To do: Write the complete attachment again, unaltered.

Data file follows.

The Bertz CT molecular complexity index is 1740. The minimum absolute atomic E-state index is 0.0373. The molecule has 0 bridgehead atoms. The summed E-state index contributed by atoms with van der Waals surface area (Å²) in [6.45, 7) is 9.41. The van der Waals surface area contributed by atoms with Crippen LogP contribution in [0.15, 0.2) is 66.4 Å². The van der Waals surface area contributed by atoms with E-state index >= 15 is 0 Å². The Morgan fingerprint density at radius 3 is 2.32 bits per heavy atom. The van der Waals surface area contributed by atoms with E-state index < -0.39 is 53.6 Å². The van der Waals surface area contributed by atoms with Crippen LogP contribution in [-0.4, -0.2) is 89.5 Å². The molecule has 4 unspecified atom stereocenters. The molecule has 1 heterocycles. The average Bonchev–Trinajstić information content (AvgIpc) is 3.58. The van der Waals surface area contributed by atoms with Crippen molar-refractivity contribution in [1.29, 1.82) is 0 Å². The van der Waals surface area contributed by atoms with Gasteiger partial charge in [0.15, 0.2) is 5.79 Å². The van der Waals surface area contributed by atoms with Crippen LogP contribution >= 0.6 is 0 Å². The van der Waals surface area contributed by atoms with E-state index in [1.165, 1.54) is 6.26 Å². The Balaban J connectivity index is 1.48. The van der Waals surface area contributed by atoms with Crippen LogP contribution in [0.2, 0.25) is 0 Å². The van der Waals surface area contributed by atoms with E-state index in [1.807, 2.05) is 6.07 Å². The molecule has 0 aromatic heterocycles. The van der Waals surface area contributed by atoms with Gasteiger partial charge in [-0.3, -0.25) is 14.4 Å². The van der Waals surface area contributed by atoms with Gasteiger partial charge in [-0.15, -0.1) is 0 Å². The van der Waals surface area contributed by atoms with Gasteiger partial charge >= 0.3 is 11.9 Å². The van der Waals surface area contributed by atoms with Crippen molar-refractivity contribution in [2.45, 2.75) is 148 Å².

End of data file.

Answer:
The Bertz CT molecular complexity index is 1740. The minimum absolute atomic E-state index is 0.0373. The molecule has 0 bridgehead atoms. The summed E-state index contributed by atoms with van der Waals surface area (Å²) in [6.45, 7) is 9.41. The van der Waals surface area contributed by atoms with Crippen LogP contribution in [0.15, 0.2) is 66.4 Å². The van der Waals surface area contributed by atoms with E-state index >= 15 is 0 Å². The Morgan fingerprint density at radius 3 is 2.32 bits per heavy atom. The van der Waals surface area contributed by atoms with E-state index < -0.39 is 53.6 Å². The van der Waals surface area contributed by atoms with Crippen LogP contribution in [-0.4, -0.2) is 89.5 Å². The molecule has 4 unspecified atom stereocenters. The molecule has 1 heterocycles. The average Bonchev–Trinajstić information content (AvgIpc) is 3.58. The van der Waals surface area contributed by atoms with Crippen molar-refractivity contribution in [1.29, 1.82) is 0 Å². The van der Waals surface area contributed by atoms with Gasteiger partial charge in [0.15, 0.2) is 5.79 Å². The van der Waals surface area contributed by atoms with Crippen LogP contribution >= 0.6 is 0 Å². The van der Waals surface area contributed by atoms with E-state index in [1.165, 1.54) is 6.26 Å². The Balaban J connectivity index is 1.48. The van der Waals surface area contributed by atoms with Crippen LogP contribution in [0.2, 0.25) is 0 Å². The van der Waals surface area contributed by atoms with E-state index in [1.807, 2.05) is 6.07 Å². The molecule has 0 aromatic heterocycles. The van der Waals surface area contributed by atoms with Gasteiger partial charge in [-0.3, -0.25) is 14.4 Å². The van der Waals surface area contributed by atoms with Gasteiger partial charge in [-0.15, -0.1) is 0 Å². The van der Waals surface area contributed by atoms with Gasteiger partial charge >= 0.3 is 11.9 Å². The van der Waals surface area contributed by atoms with Crippen molar-refractivity contribution in [2.45, 2.75) is 148 Å².